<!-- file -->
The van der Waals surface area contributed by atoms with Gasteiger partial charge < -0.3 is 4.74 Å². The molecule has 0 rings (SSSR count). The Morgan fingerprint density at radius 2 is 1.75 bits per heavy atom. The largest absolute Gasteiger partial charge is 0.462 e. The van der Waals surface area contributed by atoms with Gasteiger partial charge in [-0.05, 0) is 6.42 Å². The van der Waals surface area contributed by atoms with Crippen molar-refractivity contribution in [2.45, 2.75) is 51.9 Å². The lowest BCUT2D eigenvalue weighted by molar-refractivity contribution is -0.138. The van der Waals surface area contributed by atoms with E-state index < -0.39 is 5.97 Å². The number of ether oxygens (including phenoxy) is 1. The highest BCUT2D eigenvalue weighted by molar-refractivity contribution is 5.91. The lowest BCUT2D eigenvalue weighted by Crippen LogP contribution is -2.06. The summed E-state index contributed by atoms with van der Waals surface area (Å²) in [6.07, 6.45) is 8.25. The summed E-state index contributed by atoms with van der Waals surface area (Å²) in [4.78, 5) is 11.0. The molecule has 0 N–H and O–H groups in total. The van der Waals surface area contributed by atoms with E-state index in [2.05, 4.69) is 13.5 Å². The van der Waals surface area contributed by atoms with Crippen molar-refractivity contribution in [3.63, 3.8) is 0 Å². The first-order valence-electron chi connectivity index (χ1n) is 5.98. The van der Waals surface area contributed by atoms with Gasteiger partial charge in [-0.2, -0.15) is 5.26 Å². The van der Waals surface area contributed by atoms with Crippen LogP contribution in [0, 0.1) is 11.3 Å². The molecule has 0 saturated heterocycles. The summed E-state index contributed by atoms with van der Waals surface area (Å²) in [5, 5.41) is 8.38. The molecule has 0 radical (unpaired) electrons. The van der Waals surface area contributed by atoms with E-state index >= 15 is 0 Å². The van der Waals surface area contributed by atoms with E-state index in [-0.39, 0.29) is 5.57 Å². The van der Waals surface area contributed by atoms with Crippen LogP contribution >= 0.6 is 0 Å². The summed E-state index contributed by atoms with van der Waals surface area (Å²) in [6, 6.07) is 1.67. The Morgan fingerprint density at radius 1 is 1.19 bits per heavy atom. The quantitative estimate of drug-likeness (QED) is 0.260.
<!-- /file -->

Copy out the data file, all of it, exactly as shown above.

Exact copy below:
The van der Waals surface area contributed by atoms with Gasteiger partial charge < -0.3 is 4.74 Å². The molecule has 0 rings (SSSR count). The Morgan fingerprint density at radius 2 is 1.75 bits per heavy atom. The largest absolute Gasteiger partial charge is 0.462 e. The van der Waals surface area contributed by atoms with Gasteiger partial charge in [-0.05, 0) is 6.42 Å². The van der Waals surface area contributed by atoms with Crippen molar-refractivity contribution in [2.45, 2.75) is 51.9 Å². The lowest BCUT2D eigenvalue weighted by molar-refractivity contribution is -0.138. The van der Waals surface area contributed by atoms with E-state index < -0.39 is 5.97 Å². The number of ether oxygens (including phenoxy) is 1. The highest BCUT2D eigenvalue weighted by molar-refractivity contribution is 5.91. The lowest BCUT2D eigenvalue weighted by Crippen LogP contribution is -2.06. The summed E-state index contributed by atoms with van der Waals surface area (Å²) in [6.07, 6.45) is 8.25. The summed E-state index contributed by atoms with van der Waals surface area (Å²) in [4.78, 5) is 11.0. The molecule has 0 N–H and O–H groups in total. The van der Waals surface area contributed by atoms with E-state index in [2.05, 4.69) is 13.5 Å². The van der Waals surface area contributed by atoms with Crippen molar-refractivity contribution in [3.63, 3.8) is 0 Å². The first-order valence-electron chi connectivity index (χ1n) is 5.98. The van der Waals surface area contributed by atoms with Gasteiger partial charge in [-0.2, -0.15) is 5.26 Å². The van der Waals surface area contributed by atoms with Crippen LogP contribution in [0, 0.1) is 11.3 Å². The molecule has 0 saturated heterocycles. The summed E-state index contributed by atoms with van der Waals surface area (Å²) in [5, 5.41) is 8.38. The molecule has 0 radical (unpaired) electrons. The van der Waals surface area contributed by atoms with E-state index >= 15 is 0 Å². The van der Waals surface area contributed by atoms with E-state index in [-0.39, 0.29) is 5.57 Å². The van der Waals surface area contributed by atoms with Crippen LogP contribution >= 0.6 is 0 Å². The summed E-state index contributed by atoms with van der Waals surface area (Å²) in [6, 6.07) is 1.67. The Morgan fingerprint density at radius 1 is 1.19 bits per heavy atom. The quantitative estimate of drug-likeness (QED) is 0.260.